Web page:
Devon Balwit: Three Poems

Happy Hour

Someone has knit and purled cirrus
             into weave,                     the lightest angora

over backlit blue. I drift and listen to a story
             of modafinil,                   the way it sustains

without sparking irritation, unlike adderall.
             The fake ID                     has been re-pocketed,

tattoos all around. We sip as we would in Europe,
             intergenerational.          I am one

climbing back into youth through an unlatched window,
             mindful                            of lolling

dogs. For years, I’ve toyed with nothing that couldn’t
             be bought                        at the corner grocery,

my mind already a storm-dancing wire. I’m sad, but two’s
             my limit,                           more

and tomorrow’s a sick headache, a papier-mâché slathering.
             I am as cool                     as I will ever be—

Not very. I admire a lean Mohawk, boot-striding
             the sidewalk.                   He looks elsewhere,

me the wrong gender and old enough to have crowned him,
             the only way                     he would part

my thighs. After each tale, I release a head-turning
             guffaw,                               popped

like a champagne cork from effervescence.
             Heads turn,                        but I refuse

to quiet. This room is eclosion, an unseen metamorphosis.
             What                                    will I be

when I pay the bill and rise? While not her, exactly,
             surely more                        than I was.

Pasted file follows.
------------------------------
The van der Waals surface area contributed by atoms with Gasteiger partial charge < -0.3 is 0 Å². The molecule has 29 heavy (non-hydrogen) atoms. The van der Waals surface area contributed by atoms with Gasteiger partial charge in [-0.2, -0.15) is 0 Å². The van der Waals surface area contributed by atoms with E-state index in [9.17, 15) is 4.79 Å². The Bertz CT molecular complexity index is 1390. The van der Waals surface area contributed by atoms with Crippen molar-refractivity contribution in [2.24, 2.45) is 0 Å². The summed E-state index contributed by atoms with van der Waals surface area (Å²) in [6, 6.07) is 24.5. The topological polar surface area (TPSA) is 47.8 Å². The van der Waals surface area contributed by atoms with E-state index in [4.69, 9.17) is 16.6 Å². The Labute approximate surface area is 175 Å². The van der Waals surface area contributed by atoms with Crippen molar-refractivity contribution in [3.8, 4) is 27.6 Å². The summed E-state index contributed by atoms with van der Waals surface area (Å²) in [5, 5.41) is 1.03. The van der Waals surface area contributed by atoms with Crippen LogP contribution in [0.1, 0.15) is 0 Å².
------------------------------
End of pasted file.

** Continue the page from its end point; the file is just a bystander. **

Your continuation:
The Eve of the Poetry Reading

Hearing the fierce mask magnify
The silver limbo of each eye

— (From Sylvia Plath’s “The Fearful”)

Am I a Gorgon? I ready myself
to read to no one, to send out

my baleful eye over empty chairs.
I say it doesn’t matter, dust off

the audience of one adage, a lie
told so often I snicker in my sleeve,

prepare excuses before I need them—
multiple readings elsewhere,

a lecture series downtown.
It’s practice anyway, at the podium

with my affronted darlings, pushing
them forwards, like my son, years past,

toward threat. Be pugnacious, now.
The playground’s vicious.


Somewhere There Is an Acronym for This

And my child look at her, face down on the floor,
Little unstrung puppet, kicking to disappear

— (Sylvia Plath, “Lesbos”)

It happened more than once. The third child left
somewhere, daycare providers running after,

You forgot the baby! Or later still, the baby,
now a boy, banging on the car door as I pull away.

Mom! The children saying something to me
as my mind wanders. What? What?

danced just on the edge of keys? They crap, and
puke, and cry, days unfurling like toilet paper,

identical, shit-smeared. At some preschool meet
and greet, a mother says, I love them more than

life itself. There is nothing I’d rather be doing.
She’s blown her tubes like a bad radio. Me,

there’s any number of things I’d rather do,
stand on a cliff-edge and scream just to hear

the echo. Meanwhile, there’s a stink of fat
and baby crap. I’m packing the hard potatoes

like good clothes. The teacher calls. Then
the principal. I let the phone go to voice mail.

I should wear tiger pants, I should have an
affair. Each day, just six uninterrupted hours.

The laundry piles up. We sleep on stained mattresses.
The children whine about food. I send them

to scavenge neighbor gardens. Make friends,
I say. Go somewhere.

What are you looking for?